How You Move Can Change Your Mood: Posture, Movement and Mood Part 2 of 3

Lack of energy is another feature of low mood.  In the midst of depression, it can feel like you’re walking through glue.  But even on the odd down day when our mood could not be classified as depression, energy levels can be debilitatingly low.  The treatment is often medication.  But studies suggest that getting up and moving our body in specific ways, could significantly boost our energy levels.

A joint study between San Francisco State University in California and Kaohsiung Medical University in Taiwan tested the effect of movement on energy levels.  Before beginning the experiment, participants were assessed for tendencies towards depression and a baseline energy level was taken.  Participants were asked to “slouch walk” (poor posture with stooped shoulders) for 2-3 minutes after which their energy levels were assessed.  They were then asked to “opposite arm skip” (raise the right with the left leg, left arm with the right leg and look up) for 2-3 minutes.  Energy levels were again assessed and both assessments were compared to the baseline level assessed before the experiment began.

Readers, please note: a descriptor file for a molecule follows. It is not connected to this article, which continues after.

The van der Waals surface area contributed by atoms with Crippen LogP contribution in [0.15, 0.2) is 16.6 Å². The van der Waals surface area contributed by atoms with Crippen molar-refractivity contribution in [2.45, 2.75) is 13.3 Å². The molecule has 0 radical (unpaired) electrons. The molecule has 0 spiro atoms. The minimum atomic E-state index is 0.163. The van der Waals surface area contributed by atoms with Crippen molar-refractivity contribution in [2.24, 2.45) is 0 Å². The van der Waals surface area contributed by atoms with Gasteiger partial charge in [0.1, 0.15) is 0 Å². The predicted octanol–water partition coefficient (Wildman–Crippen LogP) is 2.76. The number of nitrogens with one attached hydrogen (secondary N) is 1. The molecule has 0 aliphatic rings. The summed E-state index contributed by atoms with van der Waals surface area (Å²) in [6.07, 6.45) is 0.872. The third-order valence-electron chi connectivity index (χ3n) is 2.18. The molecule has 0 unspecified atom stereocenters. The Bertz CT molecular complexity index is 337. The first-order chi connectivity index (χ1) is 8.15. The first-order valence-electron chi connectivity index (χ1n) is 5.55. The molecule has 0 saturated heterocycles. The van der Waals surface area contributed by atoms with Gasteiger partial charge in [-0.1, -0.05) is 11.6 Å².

For the whole group, slouched walking decreased energy levels while opposite arm skipping “rapidly and significantly increased” their energy levels.  All participants also reported that opposite arm skipping felt happier, more positive or “evoked happy childhood memories.”  In contrast, slouched walking “felt sad, lonely, isolated, sleepy…wanting to just sit down…zombie-like.”

The results were more pronounced for people who who scored in the top 20% on the depression assessment.  For them, the negative effect of slouch walking was significant.

Another free, simple yet powerful tool for managing moods.

 

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